Posted on: 07.11.2023 Posted by: Редакция Comments: 0

A beautiful, functional kitchen can enhance the joy of your living spaces and increase the value of your home on the market. Whatever your reason for updating or remodeling your kitchen, you will likely feel the pressure during this notoriously stressful process, making it important to approach it with planning and preparation.

Here’s how you can redesign your kitchen in 7 phases:

  1. Demolition
  2. Framework, Plumbing, and Electrical
  3. Drywall and Paint
  4. Layout
  5. Flooring
  6. Appliances
  7. Surfaces

This outline is a simplified look at the steps you’ll need to take to redesign your kitchen, and you may need to make adjustments based on your budget, materials used, or your new kitchen design and layout. Read on to find out how to tailor these steps to your specific kitchen remodel.

The Order of Kitchen Remodeling

By completing your kitchen remodel in this order, you can keep the project organized and cost-effective, especially in the long run. After extensive research, getting quotes from contractors, and browsing countless design ideas online and in person, you may be tempted to go with the quickest timeline a contractor offers you.

Going through these seven phases is important because the order in which you install items like cabinets, heavy appliances, plumbing fixtures, and flooring is crucial. Choosing the right sequence can save you money on materials and make future changes or repairs to your kitchen easier.

In some phases, especially when it comes to flooring, there is debate in the home improvement industry as to what is the “correct” order. Overall, the order of phases recommended here is a logical way to approach your kitchen remodel, but the coming sections will discuss optimizations you can make and why they might better suit your project.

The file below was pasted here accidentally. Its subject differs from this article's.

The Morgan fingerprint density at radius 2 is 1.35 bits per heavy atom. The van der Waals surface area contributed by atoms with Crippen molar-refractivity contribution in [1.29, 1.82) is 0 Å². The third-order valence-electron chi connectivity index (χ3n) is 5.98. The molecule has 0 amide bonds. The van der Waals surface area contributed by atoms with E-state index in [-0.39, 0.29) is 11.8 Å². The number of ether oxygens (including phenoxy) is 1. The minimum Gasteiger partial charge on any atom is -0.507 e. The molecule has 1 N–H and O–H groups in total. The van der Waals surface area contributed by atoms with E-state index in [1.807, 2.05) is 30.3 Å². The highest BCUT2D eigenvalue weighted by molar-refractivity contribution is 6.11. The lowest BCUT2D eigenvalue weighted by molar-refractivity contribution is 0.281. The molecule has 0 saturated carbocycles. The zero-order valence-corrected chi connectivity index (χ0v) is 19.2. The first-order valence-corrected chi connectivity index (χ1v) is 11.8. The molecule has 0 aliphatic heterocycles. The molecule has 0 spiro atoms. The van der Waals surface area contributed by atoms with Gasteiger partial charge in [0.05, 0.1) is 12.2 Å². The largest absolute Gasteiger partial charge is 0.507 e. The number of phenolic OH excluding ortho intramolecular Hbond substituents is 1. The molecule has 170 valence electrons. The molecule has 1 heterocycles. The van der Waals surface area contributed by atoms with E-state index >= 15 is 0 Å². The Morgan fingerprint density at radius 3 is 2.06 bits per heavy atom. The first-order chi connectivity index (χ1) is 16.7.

Phase 1: Demolition

The first phase of your remodel will be the messiest and may also be the one that makes you question your decisions. Seeing your kitchen empty can be a bit of a shock, but it’s a necessary part of the process.

Depending on which parts of your kitchen you plan to renovate, the demolition process may vary, but the first step is always the same: shut off water and electricity. Then, the demolition team you employ (which may just be you and a few friends if you’re looking to save money) can get to work.

In a standard kitchen overhaul, you’ll need to first clear out any items stored in the kitchen so that the following parts can be removed:

  • Cabinets
  • Old appliances
  • Flooring
  • Countertops
  • Sink
  • Framework/Drywall (for layout changes)

Even though it may seem counterintuitive, the demolition of your kitchen can still cost a chunk of money, even if you’re saving labor costs by doing it yourself. You will need to rent a dumpster, which will be dropped off and picked up in front of your home, for which you may need a permitting or HOA approval depending on your location.

Most dumpster rental prices are “all-inclusive,” thankfully meaning you’ll know the total cost upfront for “delivery, pickup, disposal (landfill fees), fuel charges, and taxes,” but you can reduce some of the demolition costs by donating some of your old kitchen to charity.

While you may be tired of looking at those old cabinets, any that are in decent condition and are carefully removed can be donated to Habitat for Humanity. Your local Habitat ReStore may also accept functioning appliances, doors, windows, wood, flooring, light fixtures, handles, knobs, and even old furniture.

Not only will you divert waste from your local landfill and donate to a valuable charity, but the donation will also benefit you. According to the organization’s website, “many Habitat ReStores offer donation pickup services, and your donations may qualify for a tax deduction. Donating is a win-win!”

Phase 2: Internal Work